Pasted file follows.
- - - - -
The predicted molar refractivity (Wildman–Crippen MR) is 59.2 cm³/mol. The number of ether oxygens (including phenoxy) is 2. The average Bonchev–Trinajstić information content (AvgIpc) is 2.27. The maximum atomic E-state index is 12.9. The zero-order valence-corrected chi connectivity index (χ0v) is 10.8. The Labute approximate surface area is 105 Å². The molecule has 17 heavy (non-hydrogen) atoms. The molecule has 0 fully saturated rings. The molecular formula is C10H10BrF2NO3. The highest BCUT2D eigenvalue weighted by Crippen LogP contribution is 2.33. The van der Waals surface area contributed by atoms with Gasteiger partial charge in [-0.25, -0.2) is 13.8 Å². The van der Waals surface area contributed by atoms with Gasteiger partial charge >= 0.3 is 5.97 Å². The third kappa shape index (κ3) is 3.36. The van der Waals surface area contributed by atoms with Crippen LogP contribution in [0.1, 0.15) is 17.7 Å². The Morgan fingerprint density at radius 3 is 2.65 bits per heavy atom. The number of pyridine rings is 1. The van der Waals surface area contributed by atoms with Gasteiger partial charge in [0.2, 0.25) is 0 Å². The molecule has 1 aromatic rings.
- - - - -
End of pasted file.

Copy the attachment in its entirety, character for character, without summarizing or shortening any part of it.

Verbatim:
The predicted molar refractivity (Wildman–Crippen MR) is 59.2 cm³/mol. The number of ether oxygens (including phenoxy) is 2. The average Bonchev–Trinajstić information content (AvgIpc) is 2.27. The maximum atomic E-state index is 12.9. The zero-order valence-corrected chi connectivity index (χ0v) is 10.8. The Labute approximate surface area is 105 Å². The molecule has 17 heavy (non-hydrogen) atoms. The molecule has 0 fully saturated rings. The molecular formula is C10H10BrF2NO3. The highest BCUT2D eigenvalue weighted by Crippen LogP contribution is 2.33. The van der Waals surface area contributed by atoms with Gasteiger partial charge in [-0.25, -0.2) is 13.8 Å². The van der Waals surface area contributed by atoms with Gasteiger partial charge >= 0.3 is 5.97 Å². The third kappa shape index (κ3) is 3.36. The van der Waals surface area contributed by atoms with Crippen LogP contribution in [0.1, 0.15) is 17.7 Å². The Morgan fingerprint density at radius 3 is 2.65 bits per heavy atom. The number of pyridine rings is 1. The van der Waals surface area contributed by atoms with Gasteiger partial charge in [0.2, 0.25) is 0 Å². The molecule has 1 aromatic rings.